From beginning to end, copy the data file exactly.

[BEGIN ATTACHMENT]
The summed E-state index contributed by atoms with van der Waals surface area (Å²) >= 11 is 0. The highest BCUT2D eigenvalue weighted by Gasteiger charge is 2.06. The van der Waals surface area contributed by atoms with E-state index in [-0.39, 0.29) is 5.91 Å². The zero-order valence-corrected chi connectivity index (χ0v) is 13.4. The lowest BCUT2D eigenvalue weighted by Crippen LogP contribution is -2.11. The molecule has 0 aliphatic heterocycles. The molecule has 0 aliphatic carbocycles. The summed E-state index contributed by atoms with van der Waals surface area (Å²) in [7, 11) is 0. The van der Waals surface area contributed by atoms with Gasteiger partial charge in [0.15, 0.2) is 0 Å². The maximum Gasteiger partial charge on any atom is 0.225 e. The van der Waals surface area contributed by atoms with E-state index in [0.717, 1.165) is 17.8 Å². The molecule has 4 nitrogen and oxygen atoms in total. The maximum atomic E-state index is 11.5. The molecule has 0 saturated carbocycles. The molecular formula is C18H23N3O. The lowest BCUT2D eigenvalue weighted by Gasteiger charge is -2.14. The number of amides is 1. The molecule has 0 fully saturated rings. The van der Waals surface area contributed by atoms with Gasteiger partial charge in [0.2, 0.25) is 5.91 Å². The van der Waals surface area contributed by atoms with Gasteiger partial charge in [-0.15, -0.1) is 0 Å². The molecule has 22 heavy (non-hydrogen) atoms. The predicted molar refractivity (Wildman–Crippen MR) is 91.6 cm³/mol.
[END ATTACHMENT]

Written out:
The summed E-state index contributed by atoms with van der Waals surface area (Å²) >= 11 is 0. The highest BCUT2D eigenvalue weighted by Gasteiger charge is 2.06. The van der Waals surface area contributed by atoms with E-state index in [-0.39, 0.29) is 5.91 Å². The zero-order valence-corrected chi connectivity index (χ0v) is 13.4. The lowest BCUT2D eigenvalue weighted by Crippen LogP contribution is -2.11. The molecule has 0 aliphatic heterocycles. The molecule has 0 aliphatic carbocycles. The summed E-state index contributed by atoms with van der Waals surface area (Å²) in [7, 11) is 0. The van der Waals surface area contributed by atoms with Gasteiger partial charge in [0.15, 0.2) is 0 Å². The maximum Gasteiger partial charge on any atom is 0.225 e. The van der Waals surface area contributed by atoms with E-state index in [0.717, 1.165) is 17.8 Å². The molecule has 4 nitrogen and oxygen atoms in total. The maximum atomic E-state index is 11.5. The molecule has 0 saturated carbocycles. The molecular formula is C18H23N3O. The lowest BCUT2D eigenvalue weighted by Gasteiger charge is -2.14. The number of amides is 1. The molecule has 0 fully saturated rings. The van der Waals surface area contributed by atoms with Gasteiger partial charge in [0.2, 0.25) is 5.91 Å². The van der Waals surface area contributed by atoms with Gasteiger partial charge in [-0.15, -0.1) is 0 Å². The molecule has 22 heavy (non-hydrogen) atoms. The predicted molar refractivity (Wildman–Crippen MR) is 91.6 cm³/mol.